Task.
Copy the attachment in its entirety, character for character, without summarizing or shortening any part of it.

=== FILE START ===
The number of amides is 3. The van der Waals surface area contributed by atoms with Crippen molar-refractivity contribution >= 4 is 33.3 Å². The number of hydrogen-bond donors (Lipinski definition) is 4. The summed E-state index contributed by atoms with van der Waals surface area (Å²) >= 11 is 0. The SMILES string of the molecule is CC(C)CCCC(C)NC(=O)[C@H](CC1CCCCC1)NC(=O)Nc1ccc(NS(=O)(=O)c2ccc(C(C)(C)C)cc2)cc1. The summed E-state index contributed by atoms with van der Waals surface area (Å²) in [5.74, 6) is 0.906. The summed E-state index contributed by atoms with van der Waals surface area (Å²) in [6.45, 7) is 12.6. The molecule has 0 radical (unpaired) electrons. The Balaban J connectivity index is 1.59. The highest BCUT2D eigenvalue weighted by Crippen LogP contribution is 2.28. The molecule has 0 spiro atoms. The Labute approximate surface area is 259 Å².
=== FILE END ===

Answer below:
The number of amides is 3. The van der Waals surface area contributed by atoms with Crippen molar-refractivity contribution >= 4 is 33.3 Å². The number of hydrogen-bond donors (Lipinski definition) is 4. The summed E-state index contributed by atoms with van der Waals surface area (Å²) >= 11 is 0. The SMILES string of the molecule is CC(C)CCCC(C)NC(=O)[C@H](CC1CCCCC1)NC(=O)Nc1ccc(NS(=O)(=O)c2ccc(C(C)(C)C)cc2)cc1. The summed E-state index contributed by atoms with van der Waals surface area (Å²) in [5.74, 6) is 0.906. The summed E-state index contributed by atoms with van der Waals surface area (Å²) in [6.45, 7) is 12.6. The molecule has 0 radical (unpaired) electrons. The Balaban J connectivity index is 1.59. The highest BCUT2D eigenvalue weighted by Crippen LogP contribution is 2.28. The molecule has 0 spiro atoms. The Labute approximate surface area is 259 Å².